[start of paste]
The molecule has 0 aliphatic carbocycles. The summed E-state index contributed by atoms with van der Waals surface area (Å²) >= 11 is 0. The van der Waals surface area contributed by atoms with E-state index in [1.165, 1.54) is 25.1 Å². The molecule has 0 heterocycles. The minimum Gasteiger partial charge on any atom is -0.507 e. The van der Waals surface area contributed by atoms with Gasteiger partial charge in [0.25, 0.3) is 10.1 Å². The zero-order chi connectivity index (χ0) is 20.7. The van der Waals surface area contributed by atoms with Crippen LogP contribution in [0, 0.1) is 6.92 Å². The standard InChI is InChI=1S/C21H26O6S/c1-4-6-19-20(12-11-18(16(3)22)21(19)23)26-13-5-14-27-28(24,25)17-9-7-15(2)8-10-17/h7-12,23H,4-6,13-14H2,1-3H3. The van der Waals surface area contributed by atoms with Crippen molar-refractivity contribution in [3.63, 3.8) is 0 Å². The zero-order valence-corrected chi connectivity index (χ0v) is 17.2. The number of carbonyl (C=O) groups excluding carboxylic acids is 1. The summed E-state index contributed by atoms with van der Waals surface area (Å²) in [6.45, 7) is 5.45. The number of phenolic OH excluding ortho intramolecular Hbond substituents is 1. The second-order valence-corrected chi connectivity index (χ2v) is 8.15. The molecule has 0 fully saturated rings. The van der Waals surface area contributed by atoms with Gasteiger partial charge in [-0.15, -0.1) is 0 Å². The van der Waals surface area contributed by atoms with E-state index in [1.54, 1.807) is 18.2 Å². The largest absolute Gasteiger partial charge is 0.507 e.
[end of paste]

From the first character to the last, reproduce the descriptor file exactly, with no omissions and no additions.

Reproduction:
The molecule has 0 aliphatic carbocycles. The summed E-state index contributed by atoms with van der Waals surface area (Å²) >= 11 is 0. The van der Waals surface area contributed by atoms with E-state index in [1.165, 1.54) is 25.1 Å². The molecule has 0 heterocycles. The minimum Gasteiger partial charge on any atom is -0.507 e. The van der Waals surface area contributed by atoms with Gasteiger partial charge in [0.25, 0.3) is 10.1 Å². The zero-order chi connectivity index (χ0) is 20.7. The van der Waals surface area contributed by atoms with Crippen LogP contribution in [0, 0.1) is 6.92 Å². The standard InChI is InChI=1S/C21H26O6S/c1-4-6-19-20(12-11-18(16(3)22)21(19)23)26-13-5-14-27-28(24,25)17-9-7-15(2)8-10-17/h7-12,23H,4-6,13-14H2,1-3H3. The van der Waals surface area contributed by atoms with Crippen molar-refractivity contribution in [3.63, 3.8) is 0 Å². The zero-order valence-corrected chi connectivity index (χ0v) is 17.2. The number of carbonyl (C=O) groups excluding carboxylic acids is 1. The summed E-state index contributed by atoms with van der Waals surface area (Å²) in [6.45, 7) is 5.45. The number of phenolic OH excluding ortho intramolecular Hbond substituents is 1. The second-order valence-corrected chi connectivity index (χ2v) is 8.15. The molecule has 0 fully saturated rings. The van der Waals surface area contributed by atoms with Gasteiger partial charge in [-0.15, -0.1) is 0 Å². The van der Waals surface area contributed by atoms with E-state index in [1.54, 1.807) is 18.2 Å². The largest absolute Gasteiger partial charge is 0.507 e.